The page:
Get Think Tanked Distilled with Evangelos Momios

The consumer is the backbone of the U.S. economy. Despite a slowdown in many areas over the past year, consumer activity continues to hold up remarkably well. Can it hold up well enough to help the U.S. avoid a recession in the next year and beyond? Evangelos Momios is the consumer finance analyst at Bloomberg and covers credit issuers & other financial services providers. He joins the ETF Think Tank to offer his insights on the current state of the consumer and where he sees potential trouble.

In general, Momios thinks that retail and consumer spending levels are still in pretty good shape. The caveat is that at some point Fed policy is going to impact this behavior, but we haven’t seen that yet. He notes that credit card balances were up in January, more so in the lower income tier, which has been the trend for a while. Eventually, credit quality is what will potentially break first, but we don’t appear to be at that point yet.

Throughout the pandemic, we saw consumers focus their spending on goods since many services were shut down. Lately, we’ve seen spending on activity shift back towards the services side and that’s a trend that Momios sees continuing. He says that the current trend is people still spending well beyond their basic needs and uses the rebound in travel as an example. There’s a saying that you shouldn’t bet against the consumer. Momios believes that this is probably still the case for now.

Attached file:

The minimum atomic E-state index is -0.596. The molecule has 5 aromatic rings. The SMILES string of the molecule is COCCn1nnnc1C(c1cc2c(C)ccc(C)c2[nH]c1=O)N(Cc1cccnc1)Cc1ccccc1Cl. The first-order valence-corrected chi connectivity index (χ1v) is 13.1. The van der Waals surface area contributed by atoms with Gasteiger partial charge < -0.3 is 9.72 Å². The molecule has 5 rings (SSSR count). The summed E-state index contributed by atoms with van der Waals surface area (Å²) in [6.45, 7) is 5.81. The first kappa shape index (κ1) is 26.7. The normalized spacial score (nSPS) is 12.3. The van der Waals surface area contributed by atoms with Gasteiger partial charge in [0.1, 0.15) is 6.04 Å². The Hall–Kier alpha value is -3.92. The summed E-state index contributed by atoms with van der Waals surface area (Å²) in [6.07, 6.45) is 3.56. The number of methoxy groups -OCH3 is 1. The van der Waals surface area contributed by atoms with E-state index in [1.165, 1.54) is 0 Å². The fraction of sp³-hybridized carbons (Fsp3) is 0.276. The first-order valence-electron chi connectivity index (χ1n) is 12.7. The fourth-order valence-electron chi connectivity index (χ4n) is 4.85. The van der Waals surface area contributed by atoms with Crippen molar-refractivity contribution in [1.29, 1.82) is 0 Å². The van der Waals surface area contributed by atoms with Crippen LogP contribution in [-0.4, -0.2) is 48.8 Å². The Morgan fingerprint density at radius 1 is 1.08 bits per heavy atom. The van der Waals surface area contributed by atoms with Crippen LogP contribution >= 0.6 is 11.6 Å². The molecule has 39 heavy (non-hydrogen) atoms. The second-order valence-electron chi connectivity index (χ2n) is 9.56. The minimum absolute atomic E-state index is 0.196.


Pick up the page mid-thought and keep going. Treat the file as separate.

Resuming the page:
Momios says that he has a generally rosier picture of the consumer than many. He believes that we will eventually see a slowdown, but it’s likely that people will continue spending as long as the economy is growing. For now, GDP remains an upward sloping line. One thing that is a unique factor in today’s environment is the gig economy. It’s something that isn’t being reflected in models of what “should” be happening based on history.

One of the bigger risks facing consumer credit issuers is that at some point they may not be able to pass rising interest rates on to consumers. At some point, you hit resistance. High inflation is another obstacle these companies face because it’s been 40+ years since we’ve faced an environment like this, and it may be difficult for these companies to accurately work this into their models. The issuers that target revolvers, who regularly carry outstanding balances, will be more impacted by these factors than those whose customers pay off their balances.

Other key takeaways:

  • How is the Chinese consumer doing with the great reopening. Momios says that right now it’s still more of a narrative than a trend. It’s likely to keep developing throughout 2023, but it’s still in the very early stages.
  • Momios hasn’t heard about a slowdown in credit applications. At some point though, the market will probably be saturated. He doesn’t think “buy now, pay later” will present a major risk, but it could result in a decline in mortgage applications.
  • Many people assume that consumer spending will slow as conditions tighten. There’s a possibility that people will spend up to the point where they simply can’t, or they run out of cash and consumer spending falls off of a cliff.
  • Banking and mortgage businesses will continue to evolve in the ways they use technology. Most companies have already developed their technology quite a bit, including names, such as Ally and Discover, which are already entirely digital. Companies used to look at just FICO scores for credit approvals. Now, they look at dozens of factors. Expect AI to become more involved.

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